Note to readers: This is the third story of a three-part series on Jordan Lynch's evolution into a Heisman Trophy candidate.
DeKALB – One inevitable comparison for Jordan Lynch is Tim Tebow.
The Northern Illinois senior quarterback and former Florida star and Heisman Trophy winner have a similar running style.
Both players are big and strong with the ability to lay a blow into oncoming defenders.
Each player has an unusual athletic build for a quarterback.
NIU coach Rod Carey compared the two quarterbacks before last year’s Orange Bowl, but with another season under Lynch’s belt and a passing ability that continues to improve, that comparison may no longer be valid.
Jim Zebrowski saw Jordan Lynch before he evolved into the Heisman Trophy finalist he is today.
Zebrowski came to NIU in 2010 as the quarterbacks coach, and when he watched Lynch, who ran the triple option in high school, that spring, he saw Lynch was more than just a runner.
When Zebrowski worked with the redshirt freshman, he saw a player that didn’t have any big mechanical flaws in his throwing motion and a guy that could make all the throws.
“He has arm strength, that was never an issue,” Zebrowski said. “He has a really strong arm.”
Three years later, everyone around NIU’s program has seen Lynch dazzle with his rushing ability.
This season, his 1,881 rushing yards are second in the nation behind Boston College tailback Andre Williams, another player who will be in New York for the Heisman Trophy ceremony this weekend.
Lynch broke the single-game rushing record for a quarterback twice in 2013.
However, there’s much more to his game. He’s been able to move the ball through the air efficiently (he’s completed 63.1 percent of his passes for 2,676 yards in 2013), and doesn’t turn the ball over – Lynch has only seven interceptions. Last season, Lynch’s first as a starter, he completed 60.2 percent of his throws for 3,138 yards and 25 touchdowns to just six interceptions in addition to his 1,815 rushing yards and 19 rushing scores.
“It’s really only my fourth year playing quarterback, when you think about it,” Lynch said. “My passing game’s getting a lot stronger every year.”
Lynch’s ability to take the ball and run for big gains while breaking numerous tackles is the main reason why he’s one of the six Heisman finalists. However, his throwing ability is a reason Zebrowski said Lynch shouldn’t be compared to Tebow, who led the Denver Broncos to the playoffs in 2011 but is now out of a job in the NFL.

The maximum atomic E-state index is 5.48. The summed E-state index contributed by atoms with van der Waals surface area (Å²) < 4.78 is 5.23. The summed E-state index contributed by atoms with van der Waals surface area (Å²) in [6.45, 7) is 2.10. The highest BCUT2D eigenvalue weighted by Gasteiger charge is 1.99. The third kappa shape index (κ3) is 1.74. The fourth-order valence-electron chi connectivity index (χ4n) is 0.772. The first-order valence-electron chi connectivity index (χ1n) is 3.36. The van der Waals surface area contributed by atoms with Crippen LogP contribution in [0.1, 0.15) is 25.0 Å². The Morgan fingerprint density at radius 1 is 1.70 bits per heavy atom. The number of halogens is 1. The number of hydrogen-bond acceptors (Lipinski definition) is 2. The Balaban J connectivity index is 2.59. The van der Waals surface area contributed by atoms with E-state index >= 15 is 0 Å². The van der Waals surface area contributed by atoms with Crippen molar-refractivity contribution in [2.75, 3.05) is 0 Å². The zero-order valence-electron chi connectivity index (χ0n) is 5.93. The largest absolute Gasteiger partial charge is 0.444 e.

Zebrowski, who went to Minnesota after Jerry Kill took the Gophers’ head coaching job following NIU’s loss in the 2010 Mid-American Conference Championship, has gotten a chance to watch Lynch during the Huskies’ midweek games. Zebrowski also watched Lynch on film, when Minnesota’s staff was breaking down Iowa this season.
He said Lynch’s willingness to improve in the passing game has shown in his play.
“People always say he’s a lot like Tebow. That’s a disservice to Jordan,” Zebrowski said. “Not in a mean way or a disservice to Tebow.”
Bob Cole began coaching NIU’s quarterbacks in 2012, and one of the first things he noticed was how quick Lynch got the football out of his hand.
Cole also said Lynch can make all the throws. When Cole, who coached wide receivers in 2011, took over as the quarterbacks coach, that was something he noticed.
“That probably was the most impressive to me, because I knew he could run,” Cole said.
Soon, everyone else on NIU’s schedule found out Lynch could throw as well. Heading into the Poinsettia Bowl, Lynch has completed 62 percent of his passes for 5,993 yards and 50 touchdowns to only 13 interceptions for his career.
“I just think he makes really good decisions now. He knows if a guy’s going to be open based on the coverage pre-snap more than he did last year,” Cole said. “He won’t take as many chances trying to force balls in there. He’ll just use his legs and go.”
Lynch is the Huskies’ first finalist for the Heisman, and NIU has only lost three games with him under center as the starter.
Just think, NIU was the only FBS program who wanted Lynch to throw the ball.
“I wanted to play quarterback all the way. Coach Kill was the only coach coming out of high school to give me a shot, to play quarterback all the way,” Lynch said. “I think even they had some thoughts of moving me to safety when I got here, because we had a lot of quarterbacks.
“But they stuck with me, and I’m really appreciative.”